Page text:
As the innovation team, how might we commemorate UNICEF’s 70th Anniversary in a fun and fresh way?
_

OK, really now, we are designers and we just wanted to have some fun...with a purpose of course.

Design has always played its part in supporting the work of UNICEF since its founding after World War II in 1946. The sale of UNICEF’s endearing postcards and greeting cards has been a key source of fundraising for decades, so we thought what better way to celebrate UNICEF's 70 years as an innovative change engine than through design?

There’s so much to say about UNICEF’s great work and it’s already written all so well in UNICEF’s anniversary publication, so to complement and express in our own delightful way our congratulations to UNICEF, the Office of Innovation designed a poster to celebrate UNICEF's 70 years as an innovative change engine.

Getting started

We wanted to share something different and something that could encapsulate not just the work of our team, but the work of UNICEF at large as an innovative organisation. We reached out to fellow UNICEF colleagues to crowd-source and capture innovations throughout the years. We then took those ideas and turned them into a poster and set of shareable icons.

The poster contains over 50 representations of innovations and people, which chime on all of UNICEF’s programmes from education, health, emergencies, water and sanitation and more.

Harmonizing on a singular aesthetic was no easy task for four designers, but we thought it would be fun to share with you a little bit about the behind-the-scenes process on how we managed to accomplish the challenge:

Research and Crowdsource

We reached out to our innovation colleagues to crowdsource and study up on the many innovations that have spawned over the years. We generated a long list, sent out some quick surveys, researched and read publications and articles and then narrowed down innovations that would represent UNICEF’s programmatic areas. We took these ideas and illustrated them into icons and a diverse array of people. See the list below to learn more about some of innovations represented in the poster.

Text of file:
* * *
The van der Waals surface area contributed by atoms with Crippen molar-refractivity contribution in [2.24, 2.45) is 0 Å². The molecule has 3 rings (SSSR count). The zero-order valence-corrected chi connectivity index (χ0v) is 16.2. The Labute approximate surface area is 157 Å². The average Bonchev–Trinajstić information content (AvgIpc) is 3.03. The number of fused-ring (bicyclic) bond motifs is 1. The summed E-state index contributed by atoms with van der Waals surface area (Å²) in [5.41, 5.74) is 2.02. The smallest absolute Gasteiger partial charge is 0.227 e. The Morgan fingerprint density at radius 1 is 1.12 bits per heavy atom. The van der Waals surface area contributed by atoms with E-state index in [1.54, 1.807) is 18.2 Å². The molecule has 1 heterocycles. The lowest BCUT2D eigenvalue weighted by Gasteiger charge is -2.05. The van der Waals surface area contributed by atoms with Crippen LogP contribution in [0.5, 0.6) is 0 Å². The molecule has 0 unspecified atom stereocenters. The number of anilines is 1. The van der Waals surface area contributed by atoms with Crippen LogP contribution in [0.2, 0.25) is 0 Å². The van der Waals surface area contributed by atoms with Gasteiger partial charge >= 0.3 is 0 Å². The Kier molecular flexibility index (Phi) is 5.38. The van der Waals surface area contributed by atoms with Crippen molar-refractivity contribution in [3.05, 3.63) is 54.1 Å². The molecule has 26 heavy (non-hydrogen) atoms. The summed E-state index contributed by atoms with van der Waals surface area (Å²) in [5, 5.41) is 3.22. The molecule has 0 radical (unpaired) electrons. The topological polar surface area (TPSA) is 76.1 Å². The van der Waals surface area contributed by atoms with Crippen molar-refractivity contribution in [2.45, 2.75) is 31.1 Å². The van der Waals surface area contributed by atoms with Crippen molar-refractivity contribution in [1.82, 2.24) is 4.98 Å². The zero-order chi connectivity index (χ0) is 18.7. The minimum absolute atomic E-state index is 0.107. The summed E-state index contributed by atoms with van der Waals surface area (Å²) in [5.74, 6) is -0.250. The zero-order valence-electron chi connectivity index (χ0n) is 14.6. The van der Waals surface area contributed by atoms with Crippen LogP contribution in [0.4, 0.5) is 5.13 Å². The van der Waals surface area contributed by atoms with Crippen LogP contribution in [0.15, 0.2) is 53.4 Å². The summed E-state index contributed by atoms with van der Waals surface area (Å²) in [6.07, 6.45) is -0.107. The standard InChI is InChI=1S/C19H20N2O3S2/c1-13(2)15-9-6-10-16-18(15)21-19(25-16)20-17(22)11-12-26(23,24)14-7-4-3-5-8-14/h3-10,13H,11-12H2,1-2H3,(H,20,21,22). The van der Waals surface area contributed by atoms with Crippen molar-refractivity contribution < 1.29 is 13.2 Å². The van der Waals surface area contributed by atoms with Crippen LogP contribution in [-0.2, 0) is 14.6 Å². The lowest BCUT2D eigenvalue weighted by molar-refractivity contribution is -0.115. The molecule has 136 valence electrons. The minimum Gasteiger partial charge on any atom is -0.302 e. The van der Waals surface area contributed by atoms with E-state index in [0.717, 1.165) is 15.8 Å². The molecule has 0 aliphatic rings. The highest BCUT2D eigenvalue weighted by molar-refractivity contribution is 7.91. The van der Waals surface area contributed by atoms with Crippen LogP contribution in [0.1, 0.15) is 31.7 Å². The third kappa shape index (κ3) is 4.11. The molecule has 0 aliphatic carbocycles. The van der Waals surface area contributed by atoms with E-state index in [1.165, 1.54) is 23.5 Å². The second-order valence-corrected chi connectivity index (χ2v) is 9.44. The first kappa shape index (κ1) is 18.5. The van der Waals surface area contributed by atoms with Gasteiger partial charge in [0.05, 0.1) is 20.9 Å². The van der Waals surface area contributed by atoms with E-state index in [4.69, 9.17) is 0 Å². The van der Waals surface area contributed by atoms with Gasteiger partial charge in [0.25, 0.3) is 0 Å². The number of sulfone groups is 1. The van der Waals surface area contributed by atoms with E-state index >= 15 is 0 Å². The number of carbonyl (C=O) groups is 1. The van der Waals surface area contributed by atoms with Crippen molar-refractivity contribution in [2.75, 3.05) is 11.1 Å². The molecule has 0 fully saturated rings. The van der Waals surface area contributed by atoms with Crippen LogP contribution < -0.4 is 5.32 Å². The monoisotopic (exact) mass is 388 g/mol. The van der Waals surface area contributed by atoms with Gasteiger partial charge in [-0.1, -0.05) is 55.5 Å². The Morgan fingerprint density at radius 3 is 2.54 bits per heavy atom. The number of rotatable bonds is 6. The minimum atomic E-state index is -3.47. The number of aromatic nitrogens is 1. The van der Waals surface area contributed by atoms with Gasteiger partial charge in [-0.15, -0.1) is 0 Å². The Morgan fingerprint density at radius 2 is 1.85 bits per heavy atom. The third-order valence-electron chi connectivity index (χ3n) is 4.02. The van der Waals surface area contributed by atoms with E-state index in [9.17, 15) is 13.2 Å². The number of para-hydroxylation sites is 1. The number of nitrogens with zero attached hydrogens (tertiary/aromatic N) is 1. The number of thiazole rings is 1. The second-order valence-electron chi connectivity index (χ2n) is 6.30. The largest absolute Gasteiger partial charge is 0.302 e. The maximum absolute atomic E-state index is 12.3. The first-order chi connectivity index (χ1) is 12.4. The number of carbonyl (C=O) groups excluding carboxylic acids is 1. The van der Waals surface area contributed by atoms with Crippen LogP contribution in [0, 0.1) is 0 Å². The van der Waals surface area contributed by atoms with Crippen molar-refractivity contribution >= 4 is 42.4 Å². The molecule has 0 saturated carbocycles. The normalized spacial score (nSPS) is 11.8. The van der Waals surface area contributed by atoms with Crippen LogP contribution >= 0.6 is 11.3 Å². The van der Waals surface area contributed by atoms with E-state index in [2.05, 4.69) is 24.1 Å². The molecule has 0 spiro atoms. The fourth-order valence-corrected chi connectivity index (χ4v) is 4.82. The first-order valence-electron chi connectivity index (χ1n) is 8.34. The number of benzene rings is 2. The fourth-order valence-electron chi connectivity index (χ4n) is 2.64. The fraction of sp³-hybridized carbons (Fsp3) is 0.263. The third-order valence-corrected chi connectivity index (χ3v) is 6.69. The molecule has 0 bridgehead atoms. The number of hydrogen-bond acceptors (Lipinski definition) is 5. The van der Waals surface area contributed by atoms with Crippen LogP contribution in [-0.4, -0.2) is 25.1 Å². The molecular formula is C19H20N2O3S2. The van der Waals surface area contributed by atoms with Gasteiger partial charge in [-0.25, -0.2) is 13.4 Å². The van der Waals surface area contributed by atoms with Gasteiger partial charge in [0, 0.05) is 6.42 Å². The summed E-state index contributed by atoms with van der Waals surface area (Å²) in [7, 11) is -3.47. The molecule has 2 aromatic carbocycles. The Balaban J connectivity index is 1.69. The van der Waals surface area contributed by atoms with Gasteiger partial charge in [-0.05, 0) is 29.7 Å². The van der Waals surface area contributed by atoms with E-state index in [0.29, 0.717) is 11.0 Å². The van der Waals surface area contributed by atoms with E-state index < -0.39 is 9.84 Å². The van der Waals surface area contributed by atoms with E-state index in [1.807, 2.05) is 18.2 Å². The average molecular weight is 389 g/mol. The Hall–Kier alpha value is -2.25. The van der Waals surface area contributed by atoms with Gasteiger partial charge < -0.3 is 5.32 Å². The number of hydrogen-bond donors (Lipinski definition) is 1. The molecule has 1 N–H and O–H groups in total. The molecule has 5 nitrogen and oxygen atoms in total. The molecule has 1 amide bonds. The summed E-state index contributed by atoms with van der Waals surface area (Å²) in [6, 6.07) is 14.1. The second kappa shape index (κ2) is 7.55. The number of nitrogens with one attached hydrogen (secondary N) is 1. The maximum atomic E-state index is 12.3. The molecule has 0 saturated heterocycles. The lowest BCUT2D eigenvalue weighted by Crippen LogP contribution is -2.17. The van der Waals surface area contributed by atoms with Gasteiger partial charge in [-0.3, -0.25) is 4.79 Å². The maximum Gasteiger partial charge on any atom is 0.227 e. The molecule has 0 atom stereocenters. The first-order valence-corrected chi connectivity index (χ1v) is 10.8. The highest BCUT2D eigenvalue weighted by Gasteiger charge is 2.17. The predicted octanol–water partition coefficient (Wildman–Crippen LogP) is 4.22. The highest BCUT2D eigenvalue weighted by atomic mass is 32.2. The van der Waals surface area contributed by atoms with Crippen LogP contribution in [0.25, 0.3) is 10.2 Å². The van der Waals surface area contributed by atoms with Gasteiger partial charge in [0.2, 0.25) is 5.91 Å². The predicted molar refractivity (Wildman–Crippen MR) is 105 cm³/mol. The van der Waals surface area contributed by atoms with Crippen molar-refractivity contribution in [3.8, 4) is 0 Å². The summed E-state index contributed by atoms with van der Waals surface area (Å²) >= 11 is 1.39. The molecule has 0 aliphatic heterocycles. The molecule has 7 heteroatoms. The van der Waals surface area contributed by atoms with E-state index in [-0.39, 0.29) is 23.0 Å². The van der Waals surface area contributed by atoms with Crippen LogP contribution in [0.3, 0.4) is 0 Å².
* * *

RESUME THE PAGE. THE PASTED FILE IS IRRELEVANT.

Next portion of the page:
Four designers, one design style

Developing a system for iconography and agreeing on a direction required us to set-up rules and guidelines that would help us maintain a design consistency. We came up with a few rules to keep our aesthetic consistent, agreeing on things like stroke weight, corner radius degrees and spacing between lines within an object - all perhaps mundane sounding tasks for some, but imperative to the design. We were really conscious of covering as many programmatic areas as possible, from health to education to emergencies. We were really mindful of balancing between how much or little to represent, keeping in mind that the purpose of the poster was to express a joyful summary of UNICEF’s pioneering in equity for children.

Open debates and good rapport

Communication and establishing a workflow between four designers located in different time zones was a crucial part to making this poster. We had a number of debates over things like typography, Pantone colors, branding and other designerly nuances. In between it all, we maintained a strict timeline between the rest of our priorities, chatted constantly on WhatsApp and email, and tapped into our colleagues for feedback and debate. What more, our design team utilized our already strong and transparent rapport, which allowed us to make quick, strategic and meaningful decisions. This is perhaps one of the most outstanding and valuable qualities about our design team and is something to highlight as something really special and exceptional about our team.

In the spirit of our Digital Principles of Innovation, we've open-sourced all the iconography, and created a downloadable poster in two sizes. A key has been included to highlight just a few of the many innovations embedded within the ecosystem of the poster design.

You can download the poster in two sizes and all the iconography by clicking this button >

2.jpg
Hero image-01.jpg
Sticker_portfolio_2-02.png

You can download the poster in two sizes and all the iconography here.
You can read a great retrospective of UNICEF’s work over the last 70 years: here
Blog post: here